Tuesday, January 11, 2011

Realistic Goal Setting

           Well it’s that time of year again. That time of year where we make all sorts of ambitious fitness and weight loss goals and then ditch them by about mid-January because no one is holding us accountable. Lame!
            Let’s get back to the basics by figuring out how to set goals we will keep. This post probably sounds a lot like the one I posted on motivation a while back but I feel it’s worth repeating.
 Step 1: Pull out your New Year’s Resolutions (if you don’t have one, now’s a great time to start).
Step 2: Cross out all your fitness goals and start over! (Yes, I mean that.)
                The biggest thing to remember is to start small with short term goals. Short term goals allow us to see the progress we make and help us to feel good when we can cross things off our list often. Some examples of short term goals are: Lose 5 pounds. Exercise 1 day per week (for those who are currently inactive all through the week). Exercise 3 days per week or more (for those of you who are ready to kick it up a notch). Find a new cardio activity I enjoy. Create a new fitness routine for myself and keep it for at least three weeks.
All of these are examples of short term goals. If none of these are part of your desired short term goals, no biggie, just make sure your short term goals are something you can accomplish anywhere from a few weeks to a few months.
                It is important to set long term goals as well. If you feel more comfortable with starting out making long term goals first, feel free. Your short term goals should lead up to your long term goals. For example, if my long term goal is to lose 20 pounds this year my short term goals will look something like this: Switch to whole grain breads, rice, cereal, and pasta. Eat more fruits and vegetables. Exercise 3 days per week. Lose 5 pounds by March. Lose another 5 pounds by June. Lose 5 more pounds by September. Lose final 5 pounds by December. See how that works? All of my short term goals are leading up to my long term goal of losing 20 pounds. Having small goals to accomplish along the way seems a lot less intimidating than the daunting long term goal.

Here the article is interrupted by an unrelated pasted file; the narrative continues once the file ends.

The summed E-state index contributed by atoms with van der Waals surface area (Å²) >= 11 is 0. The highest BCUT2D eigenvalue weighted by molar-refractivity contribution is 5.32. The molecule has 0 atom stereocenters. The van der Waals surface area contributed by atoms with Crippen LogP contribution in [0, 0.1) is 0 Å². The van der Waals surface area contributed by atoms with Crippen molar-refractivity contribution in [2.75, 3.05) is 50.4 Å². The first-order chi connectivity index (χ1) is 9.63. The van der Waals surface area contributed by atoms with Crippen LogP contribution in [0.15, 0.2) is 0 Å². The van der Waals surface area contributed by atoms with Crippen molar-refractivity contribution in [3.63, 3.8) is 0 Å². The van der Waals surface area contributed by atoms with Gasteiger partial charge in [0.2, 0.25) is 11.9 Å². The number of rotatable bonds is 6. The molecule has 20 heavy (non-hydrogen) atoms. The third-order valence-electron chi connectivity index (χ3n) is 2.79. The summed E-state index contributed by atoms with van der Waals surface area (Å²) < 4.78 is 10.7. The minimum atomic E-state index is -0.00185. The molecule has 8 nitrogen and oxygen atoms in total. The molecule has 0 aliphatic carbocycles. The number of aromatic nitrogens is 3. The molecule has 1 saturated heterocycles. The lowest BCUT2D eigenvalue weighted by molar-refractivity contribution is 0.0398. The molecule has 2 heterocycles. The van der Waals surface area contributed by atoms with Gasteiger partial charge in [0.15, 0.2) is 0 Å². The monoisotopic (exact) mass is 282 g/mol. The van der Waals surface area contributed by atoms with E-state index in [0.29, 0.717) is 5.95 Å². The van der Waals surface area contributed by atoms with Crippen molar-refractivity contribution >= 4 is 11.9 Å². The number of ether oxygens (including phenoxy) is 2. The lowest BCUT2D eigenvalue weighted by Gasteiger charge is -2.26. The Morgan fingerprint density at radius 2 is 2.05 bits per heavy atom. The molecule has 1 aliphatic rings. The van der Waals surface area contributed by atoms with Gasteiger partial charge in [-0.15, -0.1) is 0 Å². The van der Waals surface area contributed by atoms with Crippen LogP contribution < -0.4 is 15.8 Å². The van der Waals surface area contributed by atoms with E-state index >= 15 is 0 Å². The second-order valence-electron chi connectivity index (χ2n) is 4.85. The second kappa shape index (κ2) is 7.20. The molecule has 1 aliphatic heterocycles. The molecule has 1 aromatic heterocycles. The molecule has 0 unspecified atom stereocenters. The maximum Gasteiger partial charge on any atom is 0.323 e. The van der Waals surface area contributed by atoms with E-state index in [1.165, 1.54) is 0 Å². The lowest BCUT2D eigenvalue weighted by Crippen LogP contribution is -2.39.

If my long term goal is to be able to run a marathon by the end of the year my goals will look something like this: Start running. (Easy enough.) Adopt healthier nutrition habits. Create and begin a weight training program. Purchase fast pace music to train with. Find a marathon training schedule adapt it to fit my needs. Follow through.
            See, it’s simple. We need goals to keep us on track but we also need goals that are possible and realistic. I can’t set a goal of “run a marathon by the end of the month” or “lose 50 pounds this month” and expect it to happen. We’re setting ourselves up for failure if we expect that for ourselves. Having a huge goal is great, just make sure it’s a long term goal and that you have smaller goals that help you on your path to completing your long term goals.
            I hope this is a helpful reminder. Happy goal setting!


  1. Great post. I'm great at making big long term goals, but making smaller goals that will actually bring success... well, I always forget to make those ones. Thanks for the advice.

  2. We all have that issue. We get big picture really easy but we don't really know how to make it happen. Short term goals are the way to go! If you need help let me know and I'm happy to help you!